This book constitutes the proceedings of the 12th International Conference on Parallel Computing Technologies, PaCT 2013, held in St. Petersburg, Russia, during September 30-October 4, 2013. The 41 full papers presented together with 2 invited papers were carefully reviewed and selected from 83 submissions. The papers are organized in topical sections on all technological aspects of the applications of parallel computer systems High level parallel programming languages and systems, methods and tools for parallel solution of large-scale problems, languages, environments and software tools supporting parallel processing, operating systems, scheduling, mapping, load balancing, general architectural concepts, cellular automata, performance measurement and analysis tools, teaching parallel processing, software for grid and cloud computing, scalable computing, fragmentation and aggregation of algorithms and programs as well as programs assembling and reuse.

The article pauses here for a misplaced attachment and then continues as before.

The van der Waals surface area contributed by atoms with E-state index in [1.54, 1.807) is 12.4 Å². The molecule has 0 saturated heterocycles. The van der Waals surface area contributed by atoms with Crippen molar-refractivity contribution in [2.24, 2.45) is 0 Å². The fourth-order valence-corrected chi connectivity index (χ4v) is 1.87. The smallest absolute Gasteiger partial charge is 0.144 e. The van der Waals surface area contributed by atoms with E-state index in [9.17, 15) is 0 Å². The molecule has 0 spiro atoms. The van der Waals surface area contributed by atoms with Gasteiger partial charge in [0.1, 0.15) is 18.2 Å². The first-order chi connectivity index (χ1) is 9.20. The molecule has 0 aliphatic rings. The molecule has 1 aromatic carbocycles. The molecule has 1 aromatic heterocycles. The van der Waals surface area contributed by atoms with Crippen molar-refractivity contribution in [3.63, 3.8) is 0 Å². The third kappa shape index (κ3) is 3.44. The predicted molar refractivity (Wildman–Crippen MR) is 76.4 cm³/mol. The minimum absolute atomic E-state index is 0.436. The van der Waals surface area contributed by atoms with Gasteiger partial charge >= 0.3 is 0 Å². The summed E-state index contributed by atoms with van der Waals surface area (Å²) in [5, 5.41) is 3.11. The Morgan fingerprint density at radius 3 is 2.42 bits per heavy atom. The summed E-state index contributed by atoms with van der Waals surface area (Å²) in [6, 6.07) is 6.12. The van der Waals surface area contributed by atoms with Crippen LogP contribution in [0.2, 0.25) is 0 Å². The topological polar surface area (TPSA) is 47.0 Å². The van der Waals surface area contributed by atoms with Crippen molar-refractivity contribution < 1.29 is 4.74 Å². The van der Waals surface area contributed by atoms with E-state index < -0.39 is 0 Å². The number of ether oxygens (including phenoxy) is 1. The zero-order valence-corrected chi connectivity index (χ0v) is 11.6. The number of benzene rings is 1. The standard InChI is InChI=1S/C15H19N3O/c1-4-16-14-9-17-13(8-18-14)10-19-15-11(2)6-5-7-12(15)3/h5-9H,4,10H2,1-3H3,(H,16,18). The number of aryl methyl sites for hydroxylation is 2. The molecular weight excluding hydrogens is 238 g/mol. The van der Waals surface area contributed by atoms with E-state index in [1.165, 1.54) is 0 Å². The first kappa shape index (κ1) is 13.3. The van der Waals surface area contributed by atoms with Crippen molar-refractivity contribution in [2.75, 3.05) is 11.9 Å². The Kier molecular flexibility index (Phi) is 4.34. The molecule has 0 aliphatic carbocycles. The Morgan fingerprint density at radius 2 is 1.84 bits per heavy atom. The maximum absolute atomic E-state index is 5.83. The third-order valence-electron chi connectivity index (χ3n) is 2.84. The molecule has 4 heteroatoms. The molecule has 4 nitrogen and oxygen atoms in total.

High-performance computing plays an increasingly important role in modern science and technology. However, the lack of convenient interfaces and automation tools greatly complicates the widespread use of HPC resources among scientists. The paper presents an approach to solving these problems relying on Everest, a web-based distributed computing platform. The platform enables convenient access to HPC resources by means of domain-specific computational web services, development and execution of many-task applications, and pooling of multiple resources for running distributed computations. The paper describes the improvements that have been made to the platform based on the experience of integration with resources of supercomputing centers. The use of HPC resources via Everest is demonstrated on the example of loosely coupled many-task application for solving global optimization problems.